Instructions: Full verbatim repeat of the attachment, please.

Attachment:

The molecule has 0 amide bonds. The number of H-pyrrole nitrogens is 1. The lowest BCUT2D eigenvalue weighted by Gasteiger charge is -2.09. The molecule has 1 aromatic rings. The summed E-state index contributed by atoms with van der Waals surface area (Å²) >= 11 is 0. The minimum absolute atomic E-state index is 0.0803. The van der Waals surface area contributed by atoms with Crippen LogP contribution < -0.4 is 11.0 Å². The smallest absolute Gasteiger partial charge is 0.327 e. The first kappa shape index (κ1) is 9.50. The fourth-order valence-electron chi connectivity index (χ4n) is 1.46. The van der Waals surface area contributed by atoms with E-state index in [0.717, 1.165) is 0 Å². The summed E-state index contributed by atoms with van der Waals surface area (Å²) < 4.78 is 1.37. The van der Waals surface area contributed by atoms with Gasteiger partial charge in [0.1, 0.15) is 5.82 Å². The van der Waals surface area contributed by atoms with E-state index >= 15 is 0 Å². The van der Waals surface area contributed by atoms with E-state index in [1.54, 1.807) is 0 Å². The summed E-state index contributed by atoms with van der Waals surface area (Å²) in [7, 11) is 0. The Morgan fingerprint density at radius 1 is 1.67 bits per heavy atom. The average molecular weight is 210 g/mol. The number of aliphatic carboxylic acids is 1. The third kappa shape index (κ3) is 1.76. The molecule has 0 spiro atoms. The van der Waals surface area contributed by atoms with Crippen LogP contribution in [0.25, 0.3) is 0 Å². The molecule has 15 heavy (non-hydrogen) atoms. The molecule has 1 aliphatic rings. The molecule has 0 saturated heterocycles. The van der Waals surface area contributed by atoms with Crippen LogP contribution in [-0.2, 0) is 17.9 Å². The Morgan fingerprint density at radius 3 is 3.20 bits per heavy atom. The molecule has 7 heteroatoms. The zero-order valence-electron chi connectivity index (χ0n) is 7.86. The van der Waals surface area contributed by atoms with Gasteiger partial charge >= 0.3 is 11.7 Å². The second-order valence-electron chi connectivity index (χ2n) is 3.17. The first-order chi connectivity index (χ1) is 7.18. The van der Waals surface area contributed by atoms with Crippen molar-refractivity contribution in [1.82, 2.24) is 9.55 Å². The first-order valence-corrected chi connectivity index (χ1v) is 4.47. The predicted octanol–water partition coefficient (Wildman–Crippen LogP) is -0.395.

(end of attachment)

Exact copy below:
The molecule has 0 amide bonds. The number of H-pyrrole nitrogens is 1. The lowest BCUT2D eigenvalue weighted by Gasteiger charge is -2.09. The molecule has 1 aromatic rings. The summed E-state index contributed by atoms with van der Waals surface area (Å²) >= 11 is 0. The minimum absolute atomic E-state index is 0.0803. The van der Waals surface area contributed by atoms with Crippen LogP contribution < -0.4 is 11.0 Å². The smallest absolute Gasteiger partial charge is 0.327 e. The first kappa shape index (κ1) is 9.50. The fourth-order valence-electron chi connectivity index (χ4n) is 1.46. The van der Waals surface area contributed by atoms with E-state index in [0.717, 1.165) is 0 Å². The summed E-state index contributed by atoms with van der Waals surface area (Å²) < 4.78 is 1.37. The van der Waals surface area contributed by atoms with Gasteiger partial charge in [0.1, 0.15) is 5.82 Å². The van der Waals surface area contributed by atoms with E-state index >= 15 is 0 Å². The van der Waals surface area contributed by atoms with E-state index in [1.54, 1.807) is 0 Å². The summed E-state index contributed by atoms with van der Waals surface area (Å²) in [7, 11) is 0. The Morgan fingerprint density at radius 1 is 1.67 bits per heavy atom. The average molecular weight is 210 g/mol. The number of aliphatic carboxylic acids is 1. The third kappa shape index (κ3) is 1.76. The molecule has 0 spiro atoms. The van der Waals surface area contributed by atoms with Crippen LogP contribution in [0.25, 0.3) is 0 Å². The molecule has 15 heavy (non-hydrogen) atoms. The molecule has 1 aliphatic rings. The molecule has 0 saturated heterocycles. The van der Waals surface area contributed by atoms with Crippen LogP contribution in [-0.2, 0) is 17.9 Å². The Morgan fingerprint density at radius 3 is 3.20 bits per heavy atom. The molecule has 7 heteroatoms. The zero-order valence-electron chi connectivity index (χ0n) is 7.86. The van der Waals surface area contributed by atoms with Gasteiger partial charge >= 0.3 is 11.7 Å². The second-order valence-electron chi connectivity index (χ2n) is 3.17. The first-order chi connectivity index (χ1) is 7.18. The van der Waals surface area contributed by atoms with Crippen molar-refractivity contribution in [1.82, 2.24) is 9.55 Å². The first-order valence-corrected chi connectivity index (χ1v) is 4.47. The predicted octanol–water partition coefficient (Wildman–Crippen LogP) is -0.395.